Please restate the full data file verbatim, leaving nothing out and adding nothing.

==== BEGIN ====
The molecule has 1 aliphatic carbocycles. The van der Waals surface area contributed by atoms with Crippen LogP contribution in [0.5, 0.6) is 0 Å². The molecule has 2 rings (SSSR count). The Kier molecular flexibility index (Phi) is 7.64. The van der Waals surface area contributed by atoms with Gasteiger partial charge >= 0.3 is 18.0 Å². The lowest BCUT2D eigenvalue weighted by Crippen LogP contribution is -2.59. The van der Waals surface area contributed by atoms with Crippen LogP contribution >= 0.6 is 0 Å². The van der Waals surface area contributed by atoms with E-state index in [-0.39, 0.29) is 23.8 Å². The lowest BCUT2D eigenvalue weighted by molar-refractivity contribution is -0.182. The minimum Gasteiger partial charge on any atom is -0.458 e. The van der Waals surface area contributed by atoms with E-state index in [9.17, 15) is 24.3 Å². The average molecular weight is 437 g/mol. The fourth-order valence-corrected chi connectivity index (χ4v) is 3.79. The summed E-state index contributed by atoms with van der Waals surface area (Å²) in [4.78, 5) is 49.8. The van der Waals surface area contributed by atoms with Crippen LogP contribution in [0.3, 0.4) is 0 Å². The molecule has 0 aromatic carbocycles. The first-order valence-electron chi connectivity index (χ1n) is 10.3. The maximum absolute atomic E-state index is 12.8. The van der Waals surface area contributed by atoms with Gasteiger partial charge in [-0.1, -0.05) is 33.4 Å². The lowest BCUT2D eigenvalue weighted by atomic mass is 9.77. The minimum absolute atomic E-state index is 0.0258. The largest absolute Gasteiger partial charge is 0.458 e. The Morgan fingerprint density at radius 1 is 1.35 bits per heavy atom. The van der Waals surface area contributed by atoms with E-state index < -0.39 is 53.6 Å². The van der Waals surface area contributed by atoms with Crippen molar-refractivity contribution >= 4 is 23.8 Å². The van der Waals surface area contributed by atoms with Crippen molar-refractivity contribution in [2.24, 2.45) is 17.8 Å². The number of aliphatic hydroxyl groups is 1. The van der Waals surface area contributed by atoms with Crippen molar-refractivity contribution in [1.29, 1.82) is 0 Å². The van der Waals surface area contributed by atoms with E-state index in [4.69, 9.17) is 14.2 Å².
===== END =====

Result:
The molecule has 1 aliphatic carbocycles. The van der Waals surface area contributed by atoms with Crippen LogP contribution in [0.5, 0.6) is 0 Å². The molecule has 2 rings (SSSR count). The Kier molecular flexibility index (Phi) is 7.64. The van der Waals surface area contributed by atoms with Gasteiger partial charge >= 0.3 is 18.0 Å². The lowest BCUT2D eigenvalue weighted by Crippen LogP contribution is -2.59. The van der Waals surface area contributed by atoms with Crippen LogP contribution >= 0.6 is 0 Å². The van der Waals surface area contributed by atoms with E-state index in [-0.39, 0.29) is 23.8 Å². The lowest BCUT2D eigenvalue weighted by molar-refractivity contribution is -0.182. The minimum Gasteiger partial charge on any atom is -0.458 e. The van der Waals surface area contributed by atoms with E-state index in [9.17, 15) is 24.3 Å². The average molecular weight is 437 g/mol. The fourth-order valence-corrected chi connectivity index (χ4v) is 3.79. The summed E-state index contributed by atoms with van der Waals surface area (Å²) in [4.78, 5) is 49.8. The van der Waals surface area contributed by atoms with Crippen LogP contribution in [0.3, 0.4) is 0 Å². The molecule has 0 aromatic carbocycles. The first-order valence-electron chi connectivity index (χ1n) is 10.3. The maximum absolute atomic E-state index is 12.8. The van der Waals surface area contributed by atoms with Gasteiger partial charge in [-0.1, -0.05) is 33.4 Å². The lowest BCUT2D eigenvalue weighted by atomic mass is 9.77. The minimum absolute atomic E-state index is 0.0258. The largest absolute Gasteiger partial charge is 0.458 e. The Morgan fingerprint density at radius 1 is 1.35 bits per heavy atom. The van der Waals surface area contributed by atoms with E-state index < -0.39 is 53.6 Å². The van der Waals surface area contributed by atoms with Crippen molar-refractivity contribution >= 4 is 23.8 Å². The van der Waals surface area contributed by atoms with Crippen molar-refractivity contribution in [2.24, 2.45) is 17.8 Å². The number of aliphatic hydroxyl groups is 1. The van der Waals surface area contributed by atoms with Crippen molar-refractivity contribution in [1.29, 1.82) is 0 Å². The van der Waals surface area contributed by atoms with E-state index in [4.69, 9.17) is 14.2 Å².